Griswalds

There is nothing like a family vacation to highlight your parenting flaws. As a parent coach, maybe I shouldn’t have any. But the truth is I stumble just like all parents. On a past holiday trip to Florida my husband and I got a chance to get intimate with our parenting missteps and how to improve a tough situation. I hope seeing where we went wrong might help you for the next time.

Here’s the scene: With the weather unseasonably cold we took the kids to Wannado City, a breathtaking indoor child city located outside of Ft. Lauderdale. We left my mother’s house without a hitch—got in the car on time, pulled out of the driveway, started rolling down the Florida Turnpike when …

“Daddy,” Casey says from the back seat, “can I have my song again?”
“Not right now,” her dad replies. “In a few minutes.”

“Pleeeease,” she retorts.

“No. not right now,” I interject. “We are sharing the radio right now.”

“But Mom, I want my song…”

“No”

“Mom” she now screams “I want my song NOW!”

(We try ignoring her for several minutes, to no avail)

“Please …”

“No …”

“But Mom …”

Finally, beaten down, we give in (Parenting mistake #1). Let the cycle begin …

We had just barely recovered from the Lion Country Safari fiasco the day before. Now it was more of the same. Upon reaching Wannado’s front door my 14-month-old son—a normally docile boy—decides to wail inconsolably for 40 minutes. He isn’t tired, hungry or wet. Just mad. Ugh. As my daughter excitedly tries to tell me where she wants to go first I snap at her to wait a minute while I try to comfort her brother (Parenting mistake #2).

Finally, with my son mellowed, we make it to the innards of Wannado. First Casey goes to the nail salon and polishes another little girl’s nails. Adorable. Quickly we head to the pretend modeling agency for Casey’s fashion show. When she prances on the runway we melt with pride. But that moment came and went.

Here’s where it all goes terribly wrong. Our lunch takes 40 minutes to arrive. My kids—and I—are starving. All the tables are filled. By the time we finally sit down, Casey glances dismissively at her grilled cheese (which she asked for) and snidely says, “I wanted pizza.” (Here comes mistake #3) I say “Casey, Eat it!” And the battle of wills begins.

Twenty-five minutes later the battle ends with Casey in hysterics in time out and my husband and I on the verge of a nervous breakdown. Tired of the rude responses, the intolerant behavior, the whining, the crying, and the tantrums we find ourselves in a pickle. Do we stay and let Casey think she can act horribly without consequences, or do we leave, suck up the $50 in admissions and drive the 60 minutes back home? So what do we do?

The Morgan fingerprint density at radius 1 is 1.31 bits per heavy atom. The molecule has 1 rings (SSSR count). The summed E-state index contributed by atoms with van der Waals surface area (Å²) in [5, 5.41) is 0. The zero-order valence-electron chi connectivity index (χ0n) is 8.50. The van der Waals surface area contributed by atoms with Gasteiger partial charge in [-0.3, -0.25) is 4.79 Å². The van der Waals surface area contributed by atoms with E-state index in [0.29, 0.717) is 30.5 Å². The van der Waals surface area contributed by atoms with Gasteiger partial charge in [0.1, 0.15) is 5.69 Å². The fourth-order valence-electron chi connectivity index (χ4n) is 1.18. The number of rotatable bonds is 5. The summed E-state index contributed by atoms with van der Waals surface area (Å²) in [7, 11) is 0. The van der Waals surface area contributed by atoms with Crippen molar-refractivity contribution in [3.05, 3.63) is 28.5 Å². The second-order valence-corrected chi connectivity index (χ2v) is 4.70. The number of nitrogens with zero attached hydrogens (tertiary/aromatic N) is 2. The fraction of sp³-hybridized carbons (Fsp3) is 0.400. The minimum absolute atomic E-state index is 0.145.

Suddenly I realized that I was so frustrated with the hassle that I wasn’t being particularly nice to my daughter. I wasn’t patient or listening. I wasn’t thoughtful of her needs. Realizing that I too had an impact on the outcome of the day, I took a deep breath and tried to salvage what was left. I told Casey that I was sorry that we were both upset. I made a deal with her to eat five bites of grilled cheese and a few fries (a compromise that allowed us both to save face.) I gave up on the hectic schedule we planned and focused on a few things that Casey wanted to do. Most helpful of all was my conscious decision to enjoy my children. It seems strange but I had to step back and focus on the positive instead of being dragged down by the negative.

I would have liked to believe that all the agony was my daughter’s fault. That the whining and backtalk caused all of our bad times. But maybe, to some degree, we were contributors to our daughter’s horrible behavior. And, if we helped cause it, maybe we could have the power to create good behavior, too.

Here’s what I recommend to help you on future vacations:

  • Lower your expectations on vacation. Being away from your home environment and typical schedule can be very stressful. If you come to terms with this fact then the extra nagging and rough behavior is less frustrating.
  • Plan less and enjoy more. Over-booking and trying to do too much just adds to the work of a vacation. The less-is-more policy allows for lots of fun but setting limits doesn’t overtax parents.
  • Talk to your kids in advance and let them know what you expect for their behavior and what the consequences will be.
  • Have a Plan B. When it looks like every day is a struggle and no one is enjoying the vacation, do something unusual. Go to a movie on a beautiful sunny day, hit the ice cream parlor on the ski slope, have a family pajama party in the tiny hotel room. Find ways to give in to the craziness and give yourself a break.